State agencies gear up for new oil-spill risks

Staff writerMay 5, 2014 

While two oil-terminal proposals at Hoquiam work through the environmental review process, state agencies are increasing their efforts to gauge the adequacy of Washington’s oil-spill response.

Regulators have been hampered by not having access to full details of rail shipments. Democratic lawmakers in the House and Senate this year tried to pass legislation requiring oil terminals to report to the state Department of Ecology on the amount and frequency of shipments.

In the end, that legislative effort fell apart as Senate Republicans and House Democrats failed to reach an agreement that satisfied concerns of environmentalists and the rail and oil industries.

But lawmakers did agree to put $300,000 in the state budget for a risk evaluation. They added another $652,000 for geographic response plans that Ecology is developing for inland areas — hoping to match the levels of response the state has shown for marine spills.

“We have an excellent track record on response on the marine side. Our goal is to bring that up on the rail side,” said Lisa Copeland, spokeswoman for Ecology’s oil-spill response program. “We’re committed to creating a system that can prepare for and respond to oil spills on the inland side as well as on the marine side.”

But she acknowledged “this is new for Washington state — the crude by rail. It’s uncharted area. It’s going to take some work to figure out what that bigger picture looks like.”

One of the complications is jurisdiction, which in the case of railroads is federal.

BNSF Railway, the operator of major north-south rail lines along the Columbia River and roughly parallel to Interstate 5, has resisted disclosure of details of oil shipments, citing Homeland Security concerns about terror attacks. In testimony at the state House this year, BNSF spokesman Johan Hellman said the company has spill response teams around the state and is ready to mobilize them if trains spill oil.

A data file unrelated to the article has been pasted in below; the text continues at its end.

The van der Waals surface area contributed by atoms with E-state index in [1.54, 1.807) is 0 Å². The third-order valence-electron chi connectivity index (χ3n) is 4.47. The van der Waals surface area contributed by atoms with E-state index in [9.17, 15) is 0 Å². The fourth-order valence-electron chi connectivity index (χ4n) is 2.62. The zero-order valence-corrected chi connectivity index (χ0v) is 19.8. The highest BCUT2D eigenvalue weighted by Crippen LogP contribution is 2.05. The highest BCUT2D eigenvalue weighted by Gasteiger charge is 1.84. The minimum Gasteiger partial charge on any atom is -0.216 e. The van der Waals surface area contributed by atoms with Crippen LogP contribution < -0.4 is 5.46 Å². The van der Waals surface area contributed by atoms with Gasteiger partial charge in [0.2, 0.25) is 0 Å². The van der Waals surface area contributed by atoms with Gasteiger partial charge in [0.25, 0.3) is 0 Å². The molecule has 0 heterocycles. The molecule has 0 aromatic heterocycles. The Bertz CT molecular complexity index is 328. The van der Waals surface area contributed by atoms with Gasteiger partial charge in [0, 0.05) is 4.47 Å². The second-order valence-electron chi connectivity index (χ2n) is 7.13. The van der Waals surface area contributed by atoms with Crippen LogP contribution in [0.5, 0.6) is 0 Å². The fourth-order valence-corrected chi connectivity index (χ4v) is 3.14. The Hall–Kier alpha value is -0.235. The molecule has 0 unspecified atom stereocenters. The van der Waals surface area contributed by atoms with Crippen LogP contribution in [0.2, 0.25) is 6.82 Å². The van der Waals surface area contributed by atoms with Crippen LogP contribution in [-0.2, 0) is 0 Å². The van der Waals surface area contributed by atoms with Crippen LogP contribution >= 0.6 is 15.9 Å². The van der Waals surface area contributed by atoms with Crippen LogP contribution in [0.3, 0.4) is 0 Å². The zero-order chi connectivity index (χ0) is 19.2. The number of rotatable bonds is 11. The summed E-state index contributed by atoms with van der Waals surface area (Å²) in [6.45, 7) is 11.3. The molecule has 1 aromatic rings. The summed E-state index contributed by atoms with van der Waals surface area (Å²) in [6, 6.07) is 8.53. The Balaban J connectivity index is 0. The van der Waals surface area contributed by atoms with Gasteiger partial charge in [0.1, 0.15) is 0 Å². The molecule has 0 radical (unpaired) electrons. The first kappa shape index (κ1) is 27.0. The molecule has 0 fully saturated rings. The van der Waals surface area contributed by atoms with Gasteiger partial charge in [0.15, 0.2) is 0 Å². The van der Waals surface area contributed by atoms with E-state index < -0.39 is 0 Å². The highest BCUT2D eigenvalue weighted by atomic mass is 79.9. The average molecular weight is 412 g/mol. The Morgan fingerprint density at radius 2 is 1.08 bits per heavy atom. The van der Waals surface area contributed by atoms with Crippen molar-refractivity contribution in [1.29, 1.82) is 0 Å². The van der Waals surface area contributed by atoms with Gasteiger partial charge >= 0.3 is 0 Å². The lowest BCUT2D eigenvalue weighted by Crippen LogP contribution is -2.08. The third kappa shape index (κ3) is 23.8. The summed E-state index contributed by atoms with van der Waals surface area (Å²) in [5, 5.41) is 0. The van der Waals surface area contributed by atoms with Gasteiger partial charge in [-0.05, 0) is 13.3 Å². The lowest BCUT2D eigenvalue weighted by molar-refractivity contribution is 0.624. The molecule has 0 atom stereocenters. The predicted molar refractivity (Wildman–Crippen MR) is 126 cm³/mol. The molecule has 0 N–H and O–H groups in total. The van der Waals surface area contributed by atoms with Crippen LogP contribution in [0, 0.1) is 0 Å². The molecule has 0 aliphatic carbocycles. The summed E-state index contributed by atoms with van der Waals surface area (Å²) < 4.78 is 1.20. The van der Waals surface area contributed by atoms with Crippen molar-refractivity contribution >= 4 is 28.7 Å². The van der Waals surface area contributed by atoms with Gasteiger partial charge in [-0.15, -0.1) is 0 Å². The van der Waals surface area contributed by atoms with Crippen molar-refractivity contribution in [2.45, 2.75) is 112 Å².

The oil industry has voiced similar concerns but also worries about having competitor firms know about their plans in advance.

State Sen. Steve O’Ban, R-University Place, recently wrote U.S. Transportation Secretary Anthony Foxx urging him to accelerate the enactment of tougher rules for rail transports of oil.

Even before last week’s Lynchburg, Virginia, derailment that sent oil cars into the James River, Foxx told Congress that regulators were working as fast as they can to write and adopt tougher regulations, according to The Associated Press.

But Foxx complained that oil companies have not provided data he asked for, and he said there was understaffing in the agency at DOT that regulates the shipping of flammable liquids. “We have a million shipments of hazardous materials moving around this country every day, and we have 50 inspectors,” Foxx told The AP.

U.S. Sen. Patty Murray, who had a hearing on the issue in the Senate last month, is warning that last year’s oil traffic could triple in 2014 and hit perhaps 200 million barrels.

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